MSU and the Lansing School District: Building an Intergenerational Constellation of Partnerships with Latinx and Indigenous Lansing School District Youth and Families

J. Estrella Torrez, Residential College in the Arts and Humanities
Lansing School District

Nationally, graduation rates amongst Indigenous and Latinx youth have increased over the past twenty years, but these rates are not reflected in the Lansing School District (LSD). In response to these findings, the LSD has pivoted to activate the vast community resources in Greater Lansing, including Michigan State University, to provide Indigenous and Latinx students across the Greater Lansing area the opportunity to engage in building community around storytelling, place-making, cross-peer mentoring, and youth participatory action research. Through a series of community-generated, youth-led activities, Torrez and the LSD have worked diligently to provide culturally responsive programs to address community-identified needs.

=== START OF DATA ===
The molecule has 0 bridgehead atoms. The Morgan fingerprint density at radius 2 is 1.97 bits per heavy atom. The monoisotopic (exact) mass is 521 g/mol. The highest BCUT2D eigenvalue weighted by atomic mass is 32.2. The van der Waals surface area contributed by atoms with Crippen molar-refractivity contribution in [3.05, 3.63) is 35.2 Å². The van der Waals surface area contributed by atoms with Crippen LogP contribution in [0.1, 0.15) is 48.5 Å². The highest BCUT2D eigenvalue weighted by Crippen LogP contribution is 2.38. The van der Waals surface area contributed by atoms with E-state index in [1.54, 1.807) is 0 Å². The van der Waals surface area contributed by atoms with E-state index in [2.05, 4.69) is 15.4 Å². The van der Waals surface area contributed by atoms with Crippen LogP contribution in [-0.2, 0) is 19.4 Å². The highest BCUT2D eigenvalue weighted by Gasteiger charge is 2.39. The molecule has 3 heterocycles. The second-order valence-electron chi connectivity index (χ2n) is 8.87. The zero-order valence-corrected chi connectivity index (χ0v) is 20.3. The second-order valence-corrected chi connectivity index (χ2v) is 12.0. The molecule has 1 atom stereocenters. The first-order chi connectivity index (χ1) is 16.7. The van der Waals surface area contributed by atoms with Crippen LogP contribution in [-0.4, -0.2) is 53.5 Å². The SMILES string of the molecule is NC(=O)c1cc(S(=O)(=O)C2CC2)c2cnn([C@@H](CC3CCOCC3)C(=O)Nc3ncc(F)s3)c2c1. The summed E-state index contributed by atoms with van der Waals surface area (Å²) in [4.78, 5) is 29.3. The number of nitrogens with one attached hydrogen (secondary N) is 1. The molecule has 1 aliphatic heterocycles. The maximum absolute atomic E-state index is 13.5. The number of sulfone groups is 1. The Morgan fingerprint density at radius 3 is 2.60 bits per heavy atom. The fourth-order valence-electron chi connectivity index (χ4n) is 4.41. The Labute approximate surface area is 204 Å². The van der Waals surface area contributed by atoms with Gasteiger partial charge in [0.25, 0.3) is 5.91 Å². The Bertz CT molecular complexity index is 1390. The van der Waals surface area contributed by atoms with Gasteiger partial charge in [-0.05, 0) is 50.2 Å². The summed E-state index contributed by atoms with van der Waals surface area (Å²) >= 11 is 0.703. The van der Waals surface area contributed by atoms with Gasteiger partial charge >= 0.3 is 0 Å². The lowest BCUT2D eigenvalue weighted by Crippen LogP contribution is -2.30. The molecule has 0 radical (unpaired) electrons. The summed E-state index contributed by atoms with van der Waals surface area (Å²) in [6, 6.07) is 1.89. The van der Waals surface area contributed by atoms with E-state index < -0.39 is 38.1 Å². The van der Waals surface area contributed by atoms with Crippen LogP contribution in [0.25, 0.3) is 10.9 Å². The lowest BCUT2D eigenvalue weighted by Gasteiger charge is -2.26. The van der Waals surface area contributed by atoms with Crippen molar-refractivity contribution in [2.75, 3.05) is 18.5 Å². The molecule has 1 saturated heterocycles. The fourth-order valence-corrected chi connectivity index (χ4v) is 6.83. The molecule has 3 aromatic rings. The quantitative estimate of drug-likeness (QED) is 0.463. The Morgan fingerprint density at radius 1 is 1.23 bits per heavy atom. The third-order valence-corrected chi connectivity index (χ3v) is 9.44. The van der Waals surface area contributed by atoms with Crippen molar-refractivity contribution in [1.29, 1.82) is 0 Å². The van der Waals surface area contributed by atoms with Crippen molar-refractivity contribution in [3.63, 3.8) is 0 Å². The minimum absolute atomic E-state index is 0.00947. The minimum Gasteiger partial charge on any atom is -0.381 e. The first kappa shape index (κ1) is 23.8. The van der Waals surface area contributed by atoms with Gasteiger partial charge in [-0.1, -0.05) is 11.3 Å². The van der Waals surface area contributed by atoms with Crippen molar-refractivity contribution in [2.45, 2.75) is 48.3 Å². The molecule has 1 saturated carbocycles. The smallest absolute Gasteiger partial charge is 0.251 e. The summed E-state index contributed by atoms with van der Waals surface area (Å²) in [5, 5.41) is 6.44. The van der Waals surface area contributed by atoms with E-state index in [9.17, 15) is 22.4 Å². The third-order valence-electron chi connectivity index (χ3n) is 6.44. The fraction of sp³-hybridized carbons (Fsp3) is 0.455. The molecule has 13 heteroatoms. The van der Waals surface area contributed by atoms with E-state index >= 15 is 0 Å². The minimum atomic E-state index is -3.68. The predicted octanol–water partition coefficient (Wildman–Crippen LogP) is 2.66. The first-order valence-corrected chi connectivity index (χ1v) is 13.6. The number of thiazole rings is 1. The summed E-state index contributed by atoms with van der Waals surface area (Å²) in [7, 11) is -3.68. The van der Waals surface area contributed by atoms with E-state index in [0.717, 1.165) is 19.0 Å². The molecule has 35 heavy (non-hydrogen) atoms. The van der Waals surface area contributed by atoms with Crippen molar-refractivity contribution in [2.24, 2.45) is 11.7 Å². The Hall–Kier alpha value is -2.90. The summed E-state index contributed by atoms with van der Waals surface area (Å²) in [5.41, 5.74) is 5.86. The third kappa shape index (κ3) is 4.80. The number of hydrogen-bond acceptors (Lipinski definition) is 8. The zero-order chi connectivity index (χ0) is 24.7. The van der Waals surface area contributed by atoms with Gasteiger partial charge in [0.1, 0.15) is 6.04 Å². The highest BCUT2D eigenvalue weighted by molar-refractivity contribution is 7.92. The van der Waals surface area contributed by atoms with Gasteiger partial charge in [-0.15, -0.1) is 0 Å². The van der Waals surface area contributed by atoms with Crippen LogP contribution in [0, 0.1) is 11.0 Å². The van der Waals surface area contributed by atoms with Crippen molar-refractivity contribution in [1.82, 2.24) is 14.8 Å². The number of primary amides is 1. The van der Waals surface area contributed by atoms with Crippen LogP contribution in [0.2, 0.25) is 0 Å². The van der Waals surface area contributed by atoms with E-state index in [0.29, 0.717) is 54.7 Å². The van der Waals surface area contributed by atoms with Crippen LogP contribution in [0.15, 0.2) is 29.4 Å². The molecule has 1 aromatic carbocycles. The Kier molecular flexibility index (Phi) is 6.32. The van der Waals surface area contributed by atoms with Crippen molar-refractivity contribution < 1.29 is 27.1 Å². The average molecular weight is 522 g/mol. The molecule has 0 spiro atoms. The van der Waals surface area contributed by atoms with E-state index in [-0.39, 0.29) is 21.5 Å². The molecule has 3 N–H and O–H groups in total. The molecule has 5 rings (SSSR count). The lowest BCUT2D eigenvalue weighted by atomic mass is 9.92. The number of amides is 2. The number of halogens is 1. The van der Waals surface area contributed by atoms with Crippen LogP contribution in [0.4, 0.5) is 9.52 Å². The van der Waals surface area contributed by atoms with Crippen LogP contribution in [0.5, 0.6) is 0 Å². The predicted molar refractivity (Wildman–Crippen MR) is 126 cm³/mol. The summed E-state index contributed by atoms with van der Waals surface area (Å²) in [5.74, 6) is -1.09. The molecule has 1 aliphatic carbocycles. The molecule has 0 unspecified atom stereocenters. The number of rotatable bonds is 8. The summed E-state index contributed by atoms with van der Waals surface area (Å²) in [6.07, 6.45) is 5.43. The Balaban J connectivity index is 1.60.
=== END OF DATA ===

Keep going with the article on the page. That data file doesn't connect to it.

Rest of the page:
In 2009, Dr. Torrez co-founded the Indigenous Youth Empowerment Program (IYEP) with Becky Roy, Native American program coordinator with the LSD, and Ashley Harding, Native American outreach advocate with the Ingham County Health Department. IYEP has grown to become a central component to the school district’s support for the local Indigenous community. 
Torrez continued to develop her partnership with the LSD working alongside Sergio Keck, deputy superintendent of special populations, to serve the LSD’s Latinx community through the “Nuestros Cuentos” project, which focuses on working together to reimagine public spaces, and the Latinx Leadership Program.